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authorDavid Teigland <teigland@redhat.com>2007-05-29 08:44:23 -0500
committerSteven Whitehouse <swhiteho@redhat.com>2007-07-09 08:22:52 +0100
commit84d8cd69a8e7f1c9962f46bc79850c9f1f663806 (patch)
tree4c0cedc62e7b94ba2aaa1ea9faeb7de074e08e08 /fs/dlm/user.c
parentb3cab7b9a34a6e65c1ca8f80fb57b256d57e8555 (diff)
[DLM] timeout fixes
Various fixes related to the new timeout feature: - add_timeout() missed setting TIMEWARN flag on lkb's when the TIMEOUT flag was already set - clear_proc_locks should remove a dead process's locks from the timeout list - the end-of-life calculation for user locks needs to consider that ETIMEDOUT is equivalent to -DLM_ECANCEL - make initial default timewarn_cs config value visible in configfs - change bit position of TIMEOUT_CANCEL flag so it's not copied to a remote master node - set timestamp on remote lkb's so a lock dump will display the time they've been waiting Signed-off-by: David Teigland <teigland@redhat.com> Signed-off-by: Steven Whitehouse <swhiteho@redhat.com>
Diffstat (limited to 'fs/dlm/user.c')
-rw-r--r--fs/dlm/user.c49
1 files changed, 30 insertions, 19 deletions
diff --git a/fs/dlm/user.c b/fs/dlm/user.c
index 37aad3fe894..329da1b5285 100644
--- a/fs/dlm/user.c
+++ b/fs/dlm/user.c
@@ -138,6 +138,35 @@ static void compat_output(struct dlm_lock_result *res,
}
#endif
+/* Figure out if this lock is at the end of its life and no longer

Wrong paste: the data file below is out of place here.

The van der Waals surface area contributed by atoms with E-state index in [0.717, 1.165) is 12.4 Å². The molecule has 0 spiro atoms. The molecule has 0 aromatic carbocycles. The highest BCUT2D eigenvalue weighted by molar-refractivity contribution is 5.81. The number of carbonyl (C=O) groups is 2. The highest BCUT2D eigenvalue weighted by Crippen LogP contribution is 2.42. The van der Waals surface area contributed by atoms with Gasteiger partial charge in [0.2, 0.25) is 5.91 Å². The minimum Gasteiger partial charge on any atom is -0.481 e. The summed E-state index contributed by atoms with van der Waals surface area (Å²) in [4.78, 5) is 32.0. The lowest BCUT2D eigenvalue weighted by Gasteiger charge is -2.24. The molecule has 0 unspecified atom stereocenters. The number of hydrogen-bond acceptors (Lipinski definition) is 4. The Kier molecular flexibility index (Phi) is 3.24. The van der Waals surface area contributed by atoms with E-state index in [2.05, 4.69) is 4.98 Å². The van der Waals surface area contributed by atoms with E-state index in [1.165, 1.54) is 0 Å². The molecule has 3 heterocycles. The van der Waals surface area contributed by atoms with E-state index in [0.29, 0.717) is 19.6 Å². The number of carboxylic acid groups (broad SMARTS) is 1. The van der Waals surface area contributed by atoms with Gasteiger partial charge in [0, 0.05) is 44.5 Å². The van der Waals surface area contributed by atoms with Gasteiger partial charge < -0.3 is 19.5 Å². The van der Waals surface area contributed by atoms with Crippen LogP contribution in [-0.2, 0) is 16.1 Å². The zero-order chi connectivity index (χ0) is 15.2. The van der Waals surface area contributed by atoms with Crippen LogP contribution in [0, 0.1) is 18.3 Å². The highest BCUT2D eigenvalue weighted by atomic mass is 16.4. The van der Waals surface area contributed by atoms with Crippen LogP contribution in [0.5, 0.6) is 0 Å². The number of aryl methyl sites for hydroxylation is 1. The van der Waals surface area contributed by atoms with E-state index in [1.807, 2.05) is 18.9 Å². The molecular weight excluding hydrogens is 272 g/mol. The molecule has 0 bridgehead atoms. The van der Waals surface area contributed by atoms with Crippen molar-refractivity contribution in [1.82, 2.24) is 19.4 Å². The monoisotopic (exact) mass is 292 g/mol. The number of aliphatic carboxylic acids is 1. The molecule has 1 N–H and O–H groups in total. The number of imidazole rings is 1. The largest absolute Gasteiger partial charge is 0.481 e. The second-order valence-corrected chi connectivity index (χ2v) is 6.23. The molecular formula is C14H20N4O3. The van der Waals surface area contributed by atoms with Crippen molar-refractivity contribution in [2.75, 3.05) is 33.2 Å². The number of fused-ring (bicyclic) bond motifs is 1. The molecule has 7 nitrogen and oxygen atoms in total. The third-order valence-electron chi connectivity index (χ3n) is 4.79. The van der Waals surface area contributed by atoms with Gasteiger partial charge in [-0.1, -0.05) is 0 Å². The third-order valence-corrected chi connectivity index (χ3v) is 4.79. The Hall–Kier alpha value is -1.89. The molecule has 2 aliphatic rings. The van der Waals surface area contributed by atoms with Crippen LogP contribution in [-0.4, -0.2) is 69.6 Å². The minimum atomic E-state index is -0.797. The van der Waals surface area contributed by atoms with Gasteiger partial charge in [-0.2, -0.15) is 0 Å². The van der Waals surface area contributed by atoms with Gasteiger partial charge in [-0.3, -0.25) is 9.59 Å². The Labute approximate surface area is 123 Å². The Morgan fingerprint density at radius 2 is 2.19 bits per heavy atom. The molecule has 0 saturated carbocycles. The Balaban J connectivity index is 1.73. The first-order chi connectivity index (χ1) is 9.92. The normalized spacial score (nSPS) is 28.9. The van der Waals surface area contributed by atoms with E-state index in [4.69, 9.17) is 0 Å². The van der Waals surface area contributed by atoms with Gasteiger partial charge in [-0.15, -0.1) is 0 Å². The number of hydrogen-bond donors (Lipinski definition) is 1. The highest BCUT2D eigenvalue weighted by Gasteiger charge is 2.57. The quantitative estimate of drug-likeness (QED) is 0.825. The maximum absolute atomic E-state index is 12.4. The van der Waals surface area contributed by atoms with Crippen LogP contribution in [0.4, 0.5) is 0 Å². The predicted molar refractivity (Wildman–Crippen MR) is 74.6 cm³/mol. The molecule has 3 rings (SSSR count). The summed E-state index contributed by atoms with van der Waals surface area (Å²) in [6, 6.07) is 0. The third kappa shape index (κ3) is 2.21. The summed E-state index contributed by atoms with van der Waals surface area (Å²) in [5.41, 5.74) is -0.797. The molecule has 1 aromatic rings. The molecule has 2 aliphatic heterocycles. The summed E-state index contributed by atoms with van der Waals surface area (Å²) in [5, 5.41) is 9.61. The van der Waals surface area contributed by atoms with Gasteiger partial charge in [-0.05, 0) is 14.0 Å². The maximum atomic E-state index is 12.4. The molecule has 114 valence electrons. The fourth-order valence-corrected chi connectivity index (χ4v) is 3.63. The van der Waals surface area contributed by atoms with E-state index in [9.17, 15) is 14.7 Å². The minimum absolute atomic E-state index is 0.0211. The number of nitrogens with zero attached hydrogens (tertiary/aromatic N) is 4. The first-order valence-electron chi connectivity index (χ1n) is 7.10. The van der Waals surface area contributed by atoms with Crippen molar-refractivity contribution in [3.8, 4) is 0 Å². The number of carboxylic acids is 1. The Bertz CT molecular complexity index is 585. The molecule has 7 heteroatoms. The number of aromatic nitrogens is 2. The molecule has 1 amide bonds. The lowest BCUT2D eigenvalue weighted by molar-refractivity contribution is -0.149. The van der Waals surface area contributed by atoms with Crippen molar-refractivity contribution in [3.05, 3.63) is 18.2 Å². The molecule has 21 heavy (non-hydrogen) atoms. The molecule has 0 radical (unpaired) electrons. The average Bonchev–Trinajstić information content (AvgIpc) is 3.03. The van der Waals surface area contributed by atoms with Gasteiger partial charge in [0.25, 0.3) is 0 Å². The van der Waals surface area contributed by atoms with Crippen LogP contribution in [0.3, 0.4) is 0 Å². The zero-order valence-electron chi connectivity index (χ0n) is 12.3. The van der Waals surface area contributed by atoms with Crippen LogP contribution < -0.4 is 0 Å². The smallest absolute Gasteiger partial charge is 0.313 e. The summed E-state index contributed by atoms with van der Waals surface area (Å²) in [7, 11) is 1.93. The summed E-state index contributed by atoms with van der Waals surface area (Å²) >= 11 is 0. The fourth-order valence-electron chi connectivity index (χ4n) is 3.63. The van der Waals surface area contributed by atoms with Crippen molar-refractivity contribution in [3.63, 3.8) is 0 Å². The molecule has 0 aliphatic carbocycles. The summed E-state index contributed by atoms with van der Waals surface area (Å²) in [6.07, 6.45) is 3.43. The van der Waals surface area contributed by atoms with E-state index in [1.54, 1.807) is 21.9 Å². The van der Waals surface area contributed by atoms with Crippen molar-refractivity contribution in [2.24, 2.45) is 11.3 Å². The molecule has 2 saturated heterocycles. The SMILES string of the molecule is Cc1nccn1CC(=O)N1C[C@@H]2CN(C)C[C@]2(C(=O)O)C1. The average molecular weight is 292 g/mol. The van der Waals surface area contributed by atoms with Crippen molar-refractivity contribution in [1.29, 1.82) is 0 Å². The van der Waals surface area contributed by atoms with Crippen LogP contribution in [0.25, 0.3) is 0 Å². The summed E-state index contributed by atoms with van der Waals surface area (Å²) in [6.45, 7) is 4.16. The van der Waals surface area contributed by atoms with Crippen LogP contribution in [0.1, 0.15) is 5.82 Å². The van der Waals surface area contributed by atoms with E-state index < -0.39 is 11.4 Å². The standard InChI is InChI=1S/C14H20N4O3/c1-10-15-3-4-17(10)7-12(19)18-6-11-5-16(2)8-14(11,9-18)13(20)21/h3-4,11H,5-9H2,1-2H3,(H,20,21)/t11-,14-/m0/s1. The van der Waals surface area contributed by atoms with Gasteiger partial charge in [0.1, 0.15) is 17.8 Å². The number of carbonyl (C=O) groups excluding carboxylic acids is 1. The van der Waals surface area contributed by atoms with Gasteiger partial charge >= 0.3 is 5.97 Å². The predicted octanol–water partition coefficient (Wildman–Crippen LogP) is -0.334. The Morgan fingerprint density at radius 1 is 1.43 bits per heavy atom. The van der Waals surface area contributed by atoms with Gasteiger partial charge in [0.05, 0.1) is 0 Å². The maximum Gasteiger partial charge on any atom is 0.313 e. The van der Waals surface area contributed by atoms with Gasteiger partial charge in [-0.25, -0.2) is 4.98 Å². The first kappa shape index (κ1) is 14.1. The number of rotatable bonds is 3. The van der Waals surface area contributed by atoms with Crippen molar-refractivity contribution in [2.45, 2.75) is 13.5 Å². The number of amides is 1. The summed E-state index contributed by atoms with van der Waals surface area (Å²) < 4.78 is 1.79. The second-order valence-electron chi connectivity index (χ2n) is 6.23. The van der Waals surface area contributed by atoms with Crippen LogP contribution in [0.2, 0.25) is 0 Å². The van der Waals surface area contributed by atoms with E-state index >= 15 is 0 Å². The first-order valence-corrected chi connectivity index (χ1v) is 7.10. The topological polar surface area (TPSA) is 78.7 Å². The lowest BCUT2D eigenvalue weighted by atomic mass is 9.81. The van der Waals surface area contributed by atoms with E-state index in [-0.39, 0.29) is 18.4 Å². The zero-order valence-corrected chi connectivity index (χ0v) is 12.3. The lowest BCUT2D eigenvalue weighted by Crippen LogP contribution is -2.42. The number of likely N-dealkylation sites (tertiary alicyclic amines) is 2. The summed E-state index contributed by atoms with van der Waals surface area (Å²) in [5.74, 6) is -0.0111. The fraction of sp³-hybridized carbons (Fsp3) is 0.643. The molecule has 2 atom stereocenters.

+ available for the application to use. The lkb still exists until
+ the final ast is read. A lock becomes EOL in three situations:
+ 1. a noqueue request fails with EAGAIN
+ 2. an unlock completes with EUNLOCK
+ 3. a cancel of a waiting request completes with ECANCEL/EDEADLK
+ An EOL lock needs to be removed from the process's list of locks.
+ And we can't allow any new operation on an EOL lock. This is
+ not related to the lifetime of the lkb struct which is managed
+ entirely by refcount. */
+
+static int lkb_is_endoflife(struct dlm_lkb *lkb, int sb_status, int type)
+{
+ switch (sb_status) {
+ case -DLM_EUNLOCK:
+ return 1;
+ case -DLM_ECANCEL:
+ case -ETIMEDOUT:
+ if (lkb->lkb_grmode == DLM_LOCK_IV)
+ return 1;
+ break;
+ case -EAGAIN:
+ if (type == AST_COMP && lkb->lkb_grmode == DLM_LOCK_IV)
+ return 1;
+ break;
+ }
+ return 0;
+}
+
/* we could possibly check if the cancel of an orphan has resulted in the lkb
being removed and then remove that lkb from the orphans list and free it */
@@ -184,25 +213,7 @@ void dlm_user_add_ast(struct dlm_lkb *lkb, int type)
log_debug(ls, "ast overlap %x status %x %x",
lkb->lkb_id, ua->lksb.sb_status, lkb->lkb_flags);
- /* Figure out if this lock is at the end of its life and no longer
- available for the application to use. The lkb still exists until
- the final ast is read. A lock becomes EOL in three situations:
- 1. a noqueue request fails with EAGAIN
- 2. an unlock completes with EUNLOCK
- 3. a cancel of a waiting request completes with ECANCEL
- An EOL lock needs to be removed from the process's list of locks.
- And we can't allow any new operation on an EOL lock. This is
- not related to the lifetime of the lkb struct which is managed
- entirely by refcount. */
-
- if (type == AST_COMP &&
- lkb->lkb_grmode == DLM_LOCK_IV &&
- ua->lksb.sb_status == -EAGAIN)
- eol = 1;
- else if (ua->lksb.sb_status == -DLM_EUNLOCK ||
- (ua->lksb.sb_status == -DLM_ECANCEL &&
- lkb->lkb_grmode == DLM_LOCK_IV))
- eol = 1;
+ eol = lkb_is_endoflife(lkb, ua->lksb.sb_status, type);
if (eol) {
lkb->lkb_ast_type &= ~AST_BAST;
lkb->lkb_flags |= DLM_IFL_ENDOFLIFE;